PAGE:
The decimal expansion of pi never repeats. It's an irrational number (which means it cannot be expressed as a fraction).

You may be getting it confused with 22/7, which is a common approximation to pi. But it's not precise. The first digits to pi are actually 3.14159265358979323... (which is as far as I remember it without looking it up!)

Since it is irrational, it goes on forever and there is no pattern. That means that you can pick ANY pattern, of ANY length, and EVENTUALLY you will find it. this site has the first 100k digits, and 2013 appears no less than eleven times. If you keep expanding the value out, the number of times 2013 appears will approach infinity.

There are only two hard things in computer science: cache invalidation, naming things, and off-by-one errors

fred rosenberger wrote:Since it is irrational, it goes on forever and there is no pattern. That means that you can pick ANY pattern, of ANY length, and EVENTUALLY you will find it.

That may be true about Pi, but it's seriously non-trivial to prove, and I'm not sure it has actually been proved yet. But I don't think it would be hard to find a counter-example that disproves it in general.

Take this simple example: define PIE as the number with the same decimal expansion as PI, except that every time you find the sequence '2013' in it, you remove it (recursively, if necessary, so you would remove '20201313' completely). Now I'm as close to certain as I can be without having a cast-iron proof that PIE would be irrational. But it also doesn't contain the sequence 2013 anywhere.

To pick another counter-example, there exist irrational numbers that are clearly not random. They can have a pattern, as long as it isn't a repeating pattern. For example:

0.101001000100001000001... (where the number of 0s between 1s increases by one each time)

Matthew Brown wrote:To pick another counter-example, there exist irrational numbers that are clearly not random. They can have a pattern, as long as it isn't a repeating pattern. For example:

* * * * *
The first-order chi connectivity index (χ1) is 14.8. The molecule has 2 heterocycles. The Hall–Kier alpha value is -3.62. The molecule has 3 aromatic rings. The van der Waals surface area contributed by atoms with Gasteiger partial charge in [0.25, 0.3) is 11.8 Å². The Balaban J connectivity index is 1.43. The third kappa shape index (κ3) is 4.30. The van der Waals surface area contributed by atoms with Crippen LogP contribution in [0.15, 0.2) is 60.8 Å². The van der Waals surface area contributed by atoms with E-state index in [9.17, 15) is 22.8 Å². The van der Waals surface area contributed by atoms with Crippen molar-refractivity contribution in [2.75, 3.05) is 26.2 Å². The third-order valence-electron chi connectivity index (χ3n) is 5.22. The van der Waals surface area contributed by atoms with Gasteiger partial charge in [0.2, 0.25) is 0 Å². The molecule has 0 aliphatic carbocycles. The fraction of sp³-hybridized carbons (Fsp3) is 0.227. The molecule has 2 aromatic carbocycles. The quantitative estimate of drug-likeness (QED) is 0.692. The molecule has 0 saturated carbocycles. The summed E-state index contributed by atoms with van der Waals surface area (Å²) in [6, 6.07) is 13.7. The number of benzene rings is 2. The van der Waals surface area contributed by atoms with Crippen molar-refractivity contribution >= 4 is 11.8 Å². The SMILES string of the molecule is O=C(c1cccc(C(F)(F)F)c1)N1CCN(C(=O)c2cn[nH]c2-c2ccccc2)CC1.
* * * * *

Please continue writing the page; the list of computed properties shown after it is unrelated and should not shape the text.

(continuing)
0.101001000100001000001... (where the number of 0s between 1s increases by one each time)

But Pi isn't like that. Probably

well...can you prove that 0.101001000100001000001... is irrational, first of all. I'm not saying it is or isn't...I'm just saying that is not immediately obvious to me. Pi being irrational is also not immediately obvious to me, but it HAS been proved.

And how can you COMPLETELY remove something from an infinite series of digits? And until you CAN prove that your number PIE is irrational, your example is moot. "I have a number that may or may not be irrational, but I'm going to use it to prove that an irrational number doesn't contain 2013".

;-)

I do, however, take your point. Perhaps I was a little over-zealous in my statement.

As I understand it, yes, probably. Pi may well be "normal", which means no finite sequence of numbers appears more often than others of the same length. Which is an even stronger condition than saying all sequences appear an infinite number of times. But it's been very resistant to proving these things for certain.

fred rosenberger wrote:
well...can you prove that 0.101001000100001000001... is irrational, first of all. I'm not saying it is or isn't...I'm just saying that is not immediately obvious to me. Pi being irrational is also not immediately obvious to me, but it HAS been proved.

Actually, that's relatively easy. All rational numbers terminate in a repeated sequence of a finite number of digits*. That number doesn't. Therefore it's irrational.

* Proof: just go through the algorithm for calculating the decimal expansion of p/q where p and q are integers (multiply p by 10, divide by q, take the remainder and continue). As soon as you hit a number you've had before the sequence will repeat from that point. And since you're working modulo q, the number of possible remainders is bounded by q. p/q must therefore have a repeating terminal sequence of no more than q digits.